* Leading by Example. Gaining buy-in from staff and creating the culture to sustain excellence in customer service (every day) is a challenge. Staff need management to "walk the talk" and treat them with the same dignity with which they would treat customers.

* Saying "Thanks"--Customers Have Choices. This should be acknowledged, without groveling. A simple concluding phrase, such as "We value your business" or "Thank you for your business," would help renew the positive glow of the earlier purchase decision.

* Achieving Consistency Across the Whole Experience. The chain of customer service is only as strong as its weakest link. For example, at the payment part of the sales cycle, you are still vulnerable to customer "drift." This is a moment of truth. Your customer forms an impression of the organization, which colors (positively or negatively) the whole service experience. To manage the risk of not achieving customer delight (and thus jeopardizing customer loyalty), you need to ensure that this part of your service matches the rest. Is your customer in a hurry to do something else, standing there frustrated because of your procedures or slow technology? Show courage and perseverance: Trusting people is an act of faith. Occasionally you'll be let down,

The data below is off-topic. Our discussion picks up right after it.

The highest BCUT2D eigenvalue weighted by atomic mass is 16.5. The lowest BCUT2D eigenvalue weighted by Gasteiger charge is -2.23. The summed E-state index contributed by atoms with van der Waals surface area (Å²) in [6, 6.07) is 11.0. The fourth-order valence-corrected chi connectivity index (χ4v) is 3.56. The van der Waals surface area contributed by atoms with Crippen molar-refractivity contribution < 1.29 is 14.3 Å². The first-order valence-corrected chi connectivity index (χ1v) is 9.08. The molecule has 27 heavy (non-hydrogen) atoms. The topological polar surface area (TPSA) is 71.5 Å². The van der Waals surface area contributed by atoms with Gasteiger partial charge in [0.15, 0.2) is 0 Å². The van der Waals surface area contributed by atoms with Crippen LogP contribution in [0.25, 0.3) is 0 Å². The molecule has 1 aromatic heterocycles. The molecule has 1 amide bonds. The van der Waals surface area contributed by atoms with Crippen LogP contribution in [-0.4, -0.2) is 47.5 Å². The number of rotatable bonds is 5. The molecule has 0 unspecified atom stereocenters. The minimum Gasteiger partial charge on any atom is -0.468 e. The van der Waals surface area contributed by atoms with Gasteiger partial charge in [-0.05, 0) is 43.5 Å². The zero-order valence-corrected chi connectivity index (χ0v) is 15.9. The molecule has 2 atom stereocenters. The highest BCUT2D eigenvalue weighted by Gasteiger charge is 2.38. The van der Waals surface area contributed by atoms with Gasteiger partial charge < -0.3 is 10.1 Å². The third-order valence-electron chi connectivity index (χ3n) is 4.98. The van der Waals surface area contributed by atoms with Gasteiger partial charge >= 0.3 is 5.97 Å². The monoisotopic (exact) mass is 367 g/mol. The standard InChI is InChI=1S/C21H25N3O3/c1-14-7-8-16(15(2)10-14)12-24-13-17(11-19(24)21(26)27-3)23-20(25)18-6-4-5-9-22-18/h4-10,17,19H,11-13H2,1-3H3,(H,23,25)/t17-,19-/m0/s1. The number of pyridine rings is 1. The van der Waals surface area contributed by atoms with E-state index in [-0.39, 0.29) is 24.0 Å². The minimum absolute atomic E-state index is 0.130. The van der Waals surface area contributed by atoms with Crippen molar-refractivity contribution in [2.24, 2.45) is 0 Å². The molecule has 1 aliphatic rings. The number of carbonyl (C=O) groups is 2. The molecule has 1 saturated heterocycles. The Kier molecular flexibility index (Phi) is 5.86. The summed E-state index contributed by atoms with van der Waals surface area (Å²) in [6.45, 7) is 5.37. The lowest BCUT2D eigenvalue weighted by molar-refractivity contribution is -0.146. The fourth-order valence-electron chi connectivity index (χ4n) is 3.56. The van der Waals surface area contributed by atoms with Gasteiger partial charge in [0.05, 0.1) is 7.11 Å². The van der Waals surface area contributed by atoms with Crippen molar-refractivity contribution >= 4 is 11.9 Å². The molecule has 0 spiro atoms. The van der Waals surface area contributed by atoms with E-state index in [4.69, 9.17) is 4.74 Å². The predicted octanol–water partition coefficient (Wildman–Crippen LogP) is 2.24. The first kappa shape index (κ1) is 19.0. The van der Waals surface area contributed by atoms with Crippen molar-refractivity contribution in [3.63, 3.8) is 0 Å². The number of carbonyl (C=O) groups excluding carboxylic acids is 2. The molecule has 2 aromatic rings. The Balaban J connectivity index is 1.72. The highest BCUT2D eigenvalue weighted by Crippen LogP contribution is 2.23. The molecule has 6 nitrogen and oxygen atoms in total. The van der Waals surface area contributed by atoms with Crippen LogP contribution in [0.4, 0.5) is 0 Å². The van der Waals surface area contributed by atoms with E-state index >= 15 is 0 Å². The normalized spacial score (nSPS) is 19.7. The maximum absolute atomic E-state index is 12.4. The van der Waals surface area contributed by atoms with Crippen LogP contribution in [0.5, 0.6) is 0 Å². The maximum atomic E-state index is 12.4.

particularly when moving from a control culture to one of empowerment.

But if you have the right strategy,
communicate it well, gain commitment, provide support, and empower staff, they will perform heroics for you--and the bottom line will show the results.

A Courageous Decision

Managing business risk through leadership in customer service requires stamina and courage. In the words of Peter Drucker, "In every success story you find someone has made a courageous

It's scary--but worth it! *

Elisa Mendzela is principal of Mendhurst Associates Limited, a Wellington, New Zealand­based
company providing "Management for a Changing World." Feedback is welcome at P.O. Box 12-338, Wellington, or elisa@mendhurst.co.nz.

Reprinted with permission, Chartered Accountants Journal, the magazine of the Institute of Chartered Accountants of New Zealand, Copyright April 1998.

James L. Craig, Jr., CPA